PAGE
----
by Jim Harris
They were my first band. We
formed in 1958 (when I was 11), and played until 1965. We were
best friends and did everything together. There were no girlfriends,
no social interests really outside of our life as Dirtbombs. We
had a theme song, and we had uniforms - blue sweatshirts and French
berets - that we wore constantly. We were so strange that all
of the other kids in school pretty much left us alone.
Originally called Danny &
the Dirtbombs (after Danny & the Juniors), we eventually dropped
the "Danny" part, since there was no one by that name
in the group. With the advent of rock and roll, the garage band
was becoming so much a part of teenage life that Sears was selling
guitar amplifiers right next to the refrigerators and lawn mowers.
Armed with one Silvertone amp and three Zim-Gar Japanese guitars
from Leonard's pawn shop, we set off to make musical history.
The lineup was Me - rhythm guitar, Dave - lead guitar, Ray -percussion
(bongos, pots, a hat box, and a cymbal), and Billy on bass and
Dave was the brooding anti-hero.
His nickname was "Hundig", from a character in German
mythology. Dave had an inexplicable fascination with Wagner's
"Ring Cycle" of operas. Quite strange, since, other
than that one significant aberration, he had no aspirations to
any culture higher than Looney Tunes. Almost immediately after
the formation of our group, he began writing his autobiography,
"Sweat Over Strings". I don't think he ever got beyond
Ray had the most high-powered,
insane sense of humor of anyone I ever knew. He was always acting
out some bizarre parody or other, and no one and nothing was safe
from his scathing scrutiny. This was my first inkling that all
drummers are crazy.
I guess I was funny too, but
mostly I really loved the music.
Billy was at the bottom of the
pecking order, the only rank and file member in a group full of
officers. We made him do all the grunt work, like documenting
our every move in photographs for posterity. Why he put up with
us, I'll never know for sure, but looking back, I can see that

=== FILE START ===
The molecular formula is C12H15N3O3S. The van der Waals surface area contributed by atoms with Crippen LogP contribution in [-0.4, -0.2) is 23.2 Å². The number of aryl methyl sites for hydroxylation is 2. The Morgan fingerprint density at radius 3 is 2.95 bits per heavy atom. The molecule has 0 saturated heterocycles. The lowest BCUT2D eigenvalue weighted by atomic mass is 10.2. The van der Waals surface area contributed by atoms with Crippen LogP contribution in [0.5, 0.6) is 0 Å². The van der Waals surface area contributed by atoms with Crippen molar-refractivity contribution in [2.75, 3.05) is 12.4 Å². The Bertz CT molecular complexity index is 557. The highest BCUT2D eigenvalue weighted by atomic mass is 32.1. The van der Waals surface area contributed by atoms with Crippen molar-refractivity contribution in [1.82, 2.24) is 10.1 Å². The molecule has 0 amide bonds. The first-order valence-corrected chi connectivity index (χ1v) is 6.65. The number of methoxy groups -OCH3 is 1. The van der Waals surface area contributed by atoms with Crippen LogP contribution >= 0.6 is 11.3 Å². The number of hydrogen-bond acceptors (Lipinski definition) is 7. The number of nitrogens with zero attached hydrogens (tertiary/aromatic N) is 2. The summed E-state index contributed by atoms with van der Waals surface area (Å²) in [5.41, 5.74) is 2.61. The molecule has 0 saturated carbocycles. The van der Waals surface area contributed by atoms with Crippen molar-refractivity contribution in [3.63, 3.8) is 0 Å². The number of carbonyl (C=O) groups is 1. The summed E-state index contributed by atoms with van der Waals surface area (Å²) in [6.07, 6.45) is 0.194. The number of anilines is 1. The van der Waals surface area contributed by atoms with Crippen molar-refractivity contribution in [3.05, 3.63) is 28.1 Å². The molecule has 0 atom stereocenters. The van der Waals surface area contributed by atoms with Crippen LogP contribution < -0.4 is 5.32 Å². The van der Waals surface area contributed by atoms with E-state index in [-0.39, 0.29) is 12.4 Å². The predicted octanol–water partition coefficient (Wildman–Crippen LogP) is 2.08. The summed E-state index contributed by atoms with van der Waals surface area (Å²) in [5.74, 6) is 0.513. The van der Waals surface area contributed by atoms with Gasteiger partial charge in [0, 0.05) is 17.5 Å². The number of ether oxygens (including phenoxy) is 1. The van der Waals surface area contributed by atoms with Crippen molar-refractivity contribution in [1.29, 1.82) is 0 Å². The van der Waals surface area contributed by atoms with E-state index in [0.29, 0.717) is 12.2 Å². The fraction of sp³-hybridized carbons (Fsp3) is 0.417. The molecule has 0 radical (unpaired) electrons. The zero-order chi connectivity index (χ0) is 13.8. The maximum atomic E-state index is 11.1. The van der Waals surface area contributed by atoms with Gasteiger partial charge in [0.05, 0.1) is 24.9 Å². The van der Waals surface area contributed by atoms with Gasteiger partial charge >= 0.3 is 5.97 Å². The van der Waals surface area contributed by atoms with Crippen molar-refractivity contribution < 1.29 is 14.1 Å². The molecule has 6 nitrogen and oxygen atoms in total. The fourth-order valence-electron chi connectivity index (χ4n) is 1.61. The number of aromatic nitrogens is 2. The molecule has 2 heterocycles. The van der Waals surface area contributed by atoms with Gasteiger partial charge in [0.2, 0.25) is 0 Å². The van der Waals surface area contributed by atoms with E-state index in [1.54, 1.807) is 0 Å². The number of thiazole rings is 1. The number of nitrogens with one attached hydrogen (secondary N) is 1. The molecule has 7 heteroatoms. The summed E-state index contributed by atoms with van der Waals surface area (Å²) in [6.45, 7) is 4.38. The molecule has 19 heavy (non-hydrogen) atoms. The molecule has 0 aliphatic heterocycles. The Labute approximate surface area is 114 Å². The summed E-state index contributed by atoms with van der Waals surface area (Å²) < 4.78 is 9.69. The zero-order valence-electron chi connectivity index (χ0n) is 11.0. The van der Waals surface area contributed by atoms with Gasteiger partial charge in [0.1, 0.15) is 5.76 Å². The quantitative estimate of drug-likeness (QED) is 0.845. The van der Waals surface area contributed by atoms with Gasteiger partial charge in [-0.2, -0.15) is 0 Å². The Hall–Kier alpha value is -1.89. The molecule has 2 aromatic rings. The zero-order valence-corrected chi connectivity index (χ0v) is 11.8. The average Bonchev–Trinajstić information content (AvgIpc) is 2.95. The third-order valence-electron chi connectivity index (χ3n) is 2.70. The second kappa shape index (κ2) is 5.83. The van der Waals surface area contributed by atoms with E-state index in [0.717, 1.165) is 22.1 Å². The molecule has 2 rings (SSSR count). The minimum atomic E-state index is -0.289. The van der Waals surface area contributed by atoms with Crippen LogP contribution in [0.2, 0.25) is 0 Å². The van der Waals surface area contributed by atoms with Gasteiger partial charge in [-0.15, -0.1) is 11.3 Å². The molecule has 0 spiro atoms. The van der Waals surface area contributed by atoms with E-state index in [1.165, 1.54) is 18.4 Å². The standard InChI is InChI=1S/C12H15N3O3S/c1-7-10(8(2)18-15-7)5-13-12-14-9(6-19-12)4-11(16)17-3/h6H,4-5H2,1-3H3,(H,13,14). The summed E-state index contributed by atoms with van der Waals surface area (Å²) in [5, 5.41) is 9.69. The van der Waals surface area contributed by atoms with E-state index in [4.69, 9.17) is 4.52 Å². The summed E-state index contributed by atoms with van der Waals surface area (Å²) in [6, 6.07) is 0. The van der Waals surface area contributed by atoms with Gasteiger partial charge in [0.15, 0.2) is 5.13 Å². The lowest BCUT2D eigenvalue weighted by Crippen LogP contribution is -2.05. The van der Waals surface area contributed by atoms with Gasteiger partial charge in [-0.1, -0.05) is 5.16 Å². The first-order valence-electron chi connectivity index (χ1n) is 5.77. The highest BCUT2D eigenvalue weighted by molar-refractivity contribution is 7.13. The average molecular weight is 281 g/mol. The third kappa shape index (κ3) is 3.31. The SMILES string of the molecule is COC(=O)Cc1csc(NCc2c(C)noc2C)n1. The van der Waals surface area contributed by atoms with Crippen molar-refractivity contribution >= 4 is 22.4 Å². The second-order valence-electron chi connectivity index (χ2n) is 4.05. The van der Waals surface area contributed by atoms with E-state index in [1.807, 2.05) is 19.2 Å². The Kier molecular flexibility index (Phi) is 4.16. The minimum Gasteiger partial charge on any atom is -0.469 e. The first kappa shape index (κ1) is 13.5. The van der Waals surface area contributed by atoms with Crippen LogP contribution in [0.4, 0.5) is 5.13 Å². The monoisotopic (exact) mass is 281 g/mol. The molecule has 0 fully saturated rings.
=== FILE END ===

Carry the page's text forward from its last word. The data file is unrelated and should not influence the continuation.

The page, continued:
he was both the smartest and the frailest of us all. I think
he felt safe being part of the group.
We had only one paying gig, a
cub scout banquet, and after that artistic triumph, we decided
that we had nothing left to prove on stage, and would henceforth
devote our time to recording. I had a big German reel-to-reel
tape recorder with drive belts that kept breaking. No multi-tracks
then, not even stereo. It was full of noise & hiss but it
sounded great to us.
Our improvisational tracks invariably
began with one of us announcing a nonsensical title, e.g., "Arctic
Monkey Wrench", usually thought up immediately after the
tape started running, followed by an angelic 4-part acapella falsetto
chant, (the prelude), then exploded into a cacophony of shrieks,
pots, and bugle calls (the fanfare), and settled into a long,
frenetic, incessant interchange of two totally unrelated chords
(the development). The piece would end when we all started laughing,
a belt broke, or the tape ran out (the finale).
We also had preconceived songs,
of which Dave & I were the composers. We wrote about absolutely
everything we did or saw, and were fiercely competitive with each
other. When he came in with the darkly Freudian "Do Not Enter",
I countered with the whimsical "Left Turn Only". Sometimes
he would learn a popular tune and tell me that he wrote it. For
almost a year, I thought he wrote "Willow Weep for Me",
until I heard it on the radio. Our favorite group was the Beach
Boys until the Beatles arrived, which was really near the end
of our existence as a group. When we heard the fab four, we were
blown away by their familiar sense of fun & irreverence. It
was after all, the dawning of an age.
We drifted apart after high school.
I was the only one to stay in the neighborhood, and the only one
to remain a musician. These days, I'm always looking ahead, trying
to finish the next piece before the tape runs out, but the Dirtbombs
were the soundtrack to my wonder years, and hardly a day goes
by that I don't look back and smile.